Is the War in Iraq a Good Thing for the United States to get involved in ?
The Fall of Saddam Hussein's Statue in Baghdad symbolizes the End of a Cruel Regime in Iraq.
America has fought in Many Justified Wars
War is never a good thing for any country, anywhere and at anytime, especially for families who have loved ones in active combat duties on the frontlines. It is not good to have one's husband or son killed or wounded in a war. War is cruel and harmful because it would not only kill people but also drains the country's wealth and resources, especially when it is prolonged indefinitely.
There are some wars that are justified and some that are not. On December 7, 1941 Japan attacked Pearl Harbor. The United States is justified in defending itself against the Japanese aggressors. America entered World War II because they had to help the Allies recover the European countries that were occupied by Hitler's armies. There were two wars that America got involved in that did not result in decisive victories. They are the Korean War and the Vietnam War, both against Communist regimes. These are also justified wars.
The Gulf War in 1991 and the War against Afghanistan are Justified and Fully Supported Worldwide
Iraq invaded Kuwait on August 2, 1990 and so the United States led a coalition force of 34 nations mandated by the United Nations to invade Iraq. This war resulted in driving the Iraqi forces out of Kuwait and there was a Ceasfire and the war did not come to a final conclusion because the dictator Saddam Hussein continued to rule Iraq with cruelty and impunity.
After the terrorist attack on the World Trade Center in New York and the Pentagon in Washington D.C. the United States got involved in the War against Afghanistan. The whole nation supported this War because it was waged against Osama bin Laden, the Taliban and Al Qaeda that attacked America.
The U.S. War with Iraq is Justified but not Popular
The War against Iraq has different causes from the War against Afghanistan. Since Iraq did not attack America so many Americans think that U.S. should not have invaded Iraq in 2003. Here are several reasons why the United States got involved in the War with Iraq.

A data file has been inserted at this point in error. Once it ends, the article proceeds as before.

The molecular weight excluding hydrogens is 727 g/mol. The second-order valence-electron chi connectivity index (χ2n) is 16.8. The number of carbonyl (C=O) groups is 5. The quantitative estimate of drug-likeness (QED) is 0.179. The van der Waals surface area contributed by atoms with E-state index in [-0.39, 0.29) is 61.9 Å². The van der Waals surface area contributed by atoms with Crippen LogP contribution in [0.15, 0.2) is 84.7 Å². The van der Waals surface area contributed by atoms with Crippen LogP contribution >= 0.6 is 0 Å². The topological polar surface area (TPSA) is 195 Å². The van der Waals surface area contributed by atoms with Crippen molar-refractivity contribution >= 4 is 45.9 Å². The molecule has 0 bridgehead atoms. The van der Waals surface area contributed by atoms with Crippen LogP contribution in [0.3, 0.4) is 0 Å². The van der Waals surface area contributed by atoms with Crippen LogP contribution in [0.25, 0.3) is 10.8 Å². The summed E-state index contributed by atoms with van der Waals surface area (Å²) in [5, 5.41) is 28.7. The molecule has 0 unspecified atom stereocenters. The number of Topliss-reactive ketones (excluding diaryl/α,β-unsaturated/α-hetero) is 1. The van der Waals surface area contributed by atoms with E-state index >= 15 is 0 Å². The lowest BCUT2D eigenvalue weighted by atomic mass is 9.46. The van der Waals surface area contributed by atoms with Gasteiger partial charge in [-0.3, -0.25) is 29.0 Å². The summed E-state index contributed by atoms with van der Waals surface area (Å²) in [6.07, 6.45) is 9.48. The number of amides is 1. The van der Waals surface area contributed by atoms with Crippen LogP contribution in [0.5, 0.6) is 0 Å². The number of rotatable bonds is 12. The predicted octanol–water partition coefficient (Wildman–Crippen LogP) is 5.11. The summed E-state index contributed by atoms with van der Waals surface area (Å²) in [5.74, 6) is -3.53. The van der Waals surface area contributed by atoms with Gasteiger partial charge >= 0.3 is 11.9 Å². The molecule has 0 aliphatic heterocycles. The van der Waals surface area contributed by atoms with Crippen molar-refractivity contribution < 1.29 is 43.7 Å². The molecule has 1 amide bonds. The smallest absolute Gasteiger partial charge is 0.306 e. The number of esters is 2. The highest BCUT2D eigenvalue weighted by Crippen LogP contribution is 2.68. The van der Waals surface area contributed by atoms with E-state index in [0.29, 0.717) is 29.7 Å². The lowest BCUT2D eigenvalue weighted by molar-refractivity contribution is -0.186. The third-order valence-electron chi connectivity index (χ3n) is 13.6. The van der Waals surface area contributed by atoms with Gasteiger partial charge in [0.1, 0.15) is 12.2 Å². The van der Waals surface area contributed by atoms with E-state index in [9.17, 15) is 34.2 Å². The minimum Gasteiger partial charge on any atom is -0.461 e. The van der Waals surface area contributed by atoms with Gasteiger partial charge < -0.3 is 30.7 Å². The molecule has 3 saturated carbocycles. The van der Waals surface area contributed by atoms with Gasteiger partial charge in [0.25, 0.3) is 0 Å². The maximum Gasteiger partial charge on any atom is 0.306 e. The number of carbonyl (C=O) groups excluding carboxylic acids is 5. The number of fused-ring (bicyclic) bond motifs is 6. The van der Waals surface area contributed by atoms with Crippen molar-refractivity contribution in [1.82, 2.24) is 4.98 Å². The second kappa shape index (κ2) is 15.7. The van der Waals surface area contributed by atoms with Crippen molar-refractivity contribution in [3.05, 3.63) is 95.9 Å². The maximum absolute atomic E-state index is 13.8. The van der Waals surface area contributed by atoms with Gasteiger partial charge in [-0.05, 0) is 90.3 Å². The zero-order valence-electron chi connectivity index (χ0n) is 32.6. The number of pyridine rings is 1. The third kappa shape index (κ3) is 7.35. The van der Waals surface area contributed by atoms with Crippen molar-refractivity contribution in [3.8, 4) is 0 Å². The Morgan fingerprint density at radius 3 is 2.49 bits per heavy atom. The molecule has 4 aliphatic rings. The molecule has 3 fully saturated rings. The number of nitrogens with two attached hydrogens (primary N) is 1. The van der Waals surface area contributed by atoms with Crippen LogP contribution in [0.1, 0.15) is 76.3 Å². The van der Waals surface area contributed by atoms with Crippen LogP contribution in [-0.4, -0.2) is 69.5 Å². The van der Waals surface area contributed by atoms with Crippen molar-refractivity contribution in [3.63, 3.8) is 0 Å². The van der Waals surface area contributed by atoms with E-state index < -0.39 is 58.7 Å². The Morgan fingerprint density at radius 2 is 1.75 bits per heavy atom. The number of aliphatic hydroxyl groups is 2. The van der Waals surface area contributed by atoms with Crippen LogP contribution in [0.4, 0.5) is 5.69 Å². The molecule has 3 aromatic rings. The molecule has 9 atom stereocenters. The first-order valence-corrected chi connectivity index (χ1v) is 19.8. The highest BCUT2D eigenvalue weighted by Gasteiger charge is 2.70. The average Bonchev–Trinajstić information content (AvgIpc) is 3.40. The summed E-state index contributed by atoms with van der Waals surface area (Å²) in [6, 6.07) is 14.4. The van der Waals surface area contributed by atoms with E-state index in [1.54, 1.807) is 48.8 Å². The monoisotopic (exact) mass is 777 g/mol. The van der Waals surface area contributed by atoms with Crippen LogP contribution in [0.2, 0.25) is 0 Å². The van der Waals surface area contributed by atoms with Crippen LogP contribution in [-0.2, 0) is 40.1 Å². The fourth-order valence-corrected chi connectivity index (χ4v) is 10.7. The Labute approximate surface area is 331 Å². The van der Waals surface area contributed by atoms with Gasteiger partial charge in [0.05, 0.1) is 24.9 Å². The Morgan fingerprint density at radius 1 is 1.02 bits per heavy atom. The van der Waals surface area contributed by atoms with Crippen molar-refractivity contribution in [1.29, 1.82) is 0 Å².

The United States stated that the intent of the War with Iraq was to remove "a regime that developed and used weapons of mass destruction that harbored and supported terrorists, committed outrageous human rights abuses, and defied the just demands of the United Nations and the world".Additional reasons have been suggested: "to change the Middle East so as to deny support for militant Islam by pressuring or transforming the nations and transnational systems that support it."For the invasion of Iraq the rationale was "the United States relied on the authority of UN Security Council Resolutions 678 and 687 to use all necessary means to compel Iraq to comply with its international obligations".
In the lead-up to the invasion, the U.S. and UK emphasized the argument that Saddam Hussein was developing "weapons of mass destruction" and thus presented an imminent threat to his neighbors, to the U.S., and to the world community. The US stated "on November 8, 2002, the UN Security Council unanimously adopted Resolution 1441. All fifteen members of the Security Council agreed to give Iraq a final opportunity to comply with its obligations and disarm or face the serious consequences of failing to disarm.
Unlike the Gulf War in 1991 there was no official support from the United Nations for the 2003 War with Iraq. However, in October 2002 the U.S. Congress approved the Public Law No: 107-243, authorizing the Iraq War. It is called "Iraq Resolution" and "Iraq War Resolution" that are popular names for the Authorization for Use of Military Force Against Iraq Resolution of 2002.
The Resolution cited Many Factors to Justify the Use of Military Force Against Iraq:
- Iraq's noncompliance with the conditions of the 1991 cease fire, including interference with weapons inspectors.
- Iraq's alleged weapons of mass destruction, and programs to develop such weapons, posed a "threat to the national security of the United States and international peace and security in the Persian Gulf region."
- Iraq's "brutal repression of its civilian population."
- Iraq's "capability and willingness to use weapons of mass destruction against other nations and its own people".
- Iraq's hostility towards the United States as demonstrated by the alleged 1993 assassination attempt of former President George H. W. Bush, and firing on coalition aircraft enforcing the no-fly zones following the 1991 Gulf War.
- Members of al-Qaeda were "known to be in Iraq."
- Iraq's "continu[ing] to aid and harbor other international terrorist organizations," including anti-United States terrorist organizations.
- The efforts by the Congress and the President to fight terrorists, including the September 11th, 2001 terrorists and those who aided or harbored them.
- The authorization by the Constitution and the Congress for the President to fight anti-United States terrorism.
- Citing the Iraq Liberation Act of 1998, the resolution reiterated that it should be the policy of the United States to remove the Saddam Hussein regime and promote a democratic replacement.